Yep, I got that, and you're right, there are so many good "covers" out there. Technology is interesting in that, googling any one of those artists and one of their songs, brings up at least a couple of the others, and so on. I'm going to throw another couple of tunes into the mix, when I get to it. Off the top, I think "Four Strong Winds" by Ian and Sylvia, and "Suzanne" by Leonard Cohen must be up there somewhere.
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Re: RIP Stompin' Tom

Postby Bruce Kritzler » Thu Mar 07, 2013 8:41 pm

If you enjoy Ian Tyson, you might want to check out Corb Lund (and the Hurtin' Albertans) and Fred Eaglesmith.
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Re: RIP Stompin' Tom

Postby JRM » Thu Mar 07, 2013 8:53 pm

rsb2 wrote:Off the top, I think "Four Strong Winds" by Ian and Sylvia, ....


You're taking me WAAAY back here, rsb2! Now playing on iTunes.
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Re: RIP Stompin' Tom

Postby 26mi235 » Fri Mar 08, 2013 7:45 am

Hallelujah by Leonard Cohen has a very large number of covers, including Rufus Wainright in the movie Shrek. http://www.youtube.com/watch?v=PBo-n_17XU0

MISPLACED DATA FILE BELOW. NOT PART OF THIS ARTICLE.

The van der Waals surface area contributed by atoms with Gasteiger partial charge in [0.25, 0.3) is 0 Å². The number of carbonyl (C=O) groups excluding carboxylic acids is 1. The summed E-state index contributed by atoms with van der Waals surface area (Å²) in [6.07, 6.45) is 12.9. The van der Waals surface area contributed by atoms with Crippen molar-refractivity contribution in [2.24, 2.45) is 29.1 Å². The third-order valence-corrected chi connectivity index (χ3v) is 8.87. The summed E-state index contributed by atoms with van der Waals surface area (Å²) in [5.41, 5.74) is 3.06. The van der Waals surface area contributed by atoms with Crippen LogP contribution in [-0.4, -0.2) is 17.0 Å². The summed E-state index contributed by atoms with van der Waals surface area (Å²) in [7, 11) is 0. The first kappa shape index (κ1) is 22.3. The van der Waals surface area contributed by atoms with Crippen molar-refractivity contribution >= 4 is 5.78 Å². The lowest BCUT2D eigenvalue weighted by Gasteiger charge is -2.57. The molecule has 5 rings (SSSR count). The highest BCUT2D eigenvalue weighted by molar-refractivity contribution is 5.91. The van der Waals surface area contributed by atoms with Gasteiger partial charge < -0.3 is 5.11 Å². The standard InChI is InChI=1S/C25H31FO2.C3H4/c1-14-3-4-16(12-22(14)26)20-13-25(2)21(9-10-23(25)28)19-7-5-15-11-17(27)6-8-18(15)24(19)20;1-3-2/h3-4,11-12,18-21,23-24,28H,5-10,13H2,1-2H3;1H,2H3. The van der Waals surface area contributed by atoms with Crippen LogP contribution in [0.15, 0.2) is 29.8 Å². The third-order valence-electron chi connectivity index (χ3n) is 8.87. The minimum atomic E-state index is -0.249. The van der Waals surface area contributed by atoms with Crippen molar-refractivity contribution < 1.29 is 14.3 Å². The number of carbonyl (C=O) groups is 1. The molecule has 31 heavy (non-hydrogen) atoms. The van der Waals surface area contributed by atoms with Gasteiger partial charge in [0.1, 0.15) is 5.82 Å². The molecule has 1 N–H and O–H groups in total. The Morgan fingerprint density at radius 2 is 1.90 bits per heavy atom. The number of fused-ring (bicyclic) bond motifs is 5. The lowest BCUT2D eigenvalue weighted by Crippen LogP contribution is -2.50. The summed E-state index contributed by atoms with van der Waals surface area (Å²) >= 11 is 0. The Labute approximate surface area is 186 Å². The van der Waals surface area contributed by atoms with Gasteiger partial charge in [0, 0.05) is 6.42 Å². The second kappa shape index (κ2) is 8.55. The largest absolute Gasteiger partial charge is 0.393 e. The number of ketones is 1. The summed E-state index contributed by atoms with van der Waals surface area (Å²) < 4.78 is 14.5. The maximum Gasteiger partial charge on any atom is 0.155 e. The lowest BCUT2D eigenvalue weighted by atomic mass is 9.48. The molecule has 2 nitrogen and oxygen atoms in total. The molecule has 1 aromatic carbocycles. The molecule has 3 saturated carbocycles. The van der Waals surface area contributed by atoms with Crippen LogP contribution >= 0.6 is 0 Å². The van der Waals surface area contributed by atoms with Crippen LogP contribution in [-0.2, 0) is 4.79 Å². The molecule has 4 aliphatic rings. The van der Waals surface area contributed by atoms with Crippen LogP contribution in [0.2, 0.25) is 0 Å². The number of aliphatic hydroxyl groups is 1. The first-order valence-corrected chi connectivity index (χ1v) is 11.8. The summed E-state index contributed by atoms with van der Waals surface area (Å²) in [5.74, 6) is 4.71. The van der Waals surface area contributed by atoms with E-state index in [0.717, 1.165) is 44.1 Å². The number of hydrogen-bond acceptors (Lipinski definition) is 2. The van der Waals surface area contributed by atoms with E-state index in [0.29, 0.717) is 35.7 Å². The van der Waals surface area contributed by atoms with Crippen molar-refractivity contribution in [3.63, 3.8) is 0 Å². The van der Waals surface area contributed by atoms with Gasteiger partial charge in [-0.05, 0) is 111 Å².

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Re: RIP Stompin' Tom

Postby gh » Fri Mar 08, 2013 8:42 am

I'm the world's hugest Leonard Cohen fan (I even have a book he wrote before he was a big-time performer), but he's not part this conversation, which was about folk songs.
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Re: RIP Stompin' Tom

Postby rsb2 » Fri Mar 08, 2013 2:32 pm

Thanks, Bruce, I am familiar with and a big fan of both Corb Lund and Fred Eaglesmith. gh, the topic you allude to, i.e., what is folk and what isn't, is one I have (enjoyably) stuggled with, over the last couple of days. Pure folk is hard to define, where is the intersection with rock or pop or country or roots, not to mention celtic, franco, adult contemporary. I'm having fun with this. A few more that stand out are: Joni Mitchell - Both Sides Now, A Case of You, Gordon Lightfoot - Sundown, Early Morning Rain, Stan Rogers - Northwest Passage (many think this should be Canada's National Anthem), Neil Young - Heart of Gold, Buffy Ste. Marie - Universal Soldier, and to really fudge on borders - k.d.lang - Constant Craving, The Band - The Weight.
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Re: RIP Stompin' Tom

Postby bambam » Fri Mar 08, 2013 3:07 pm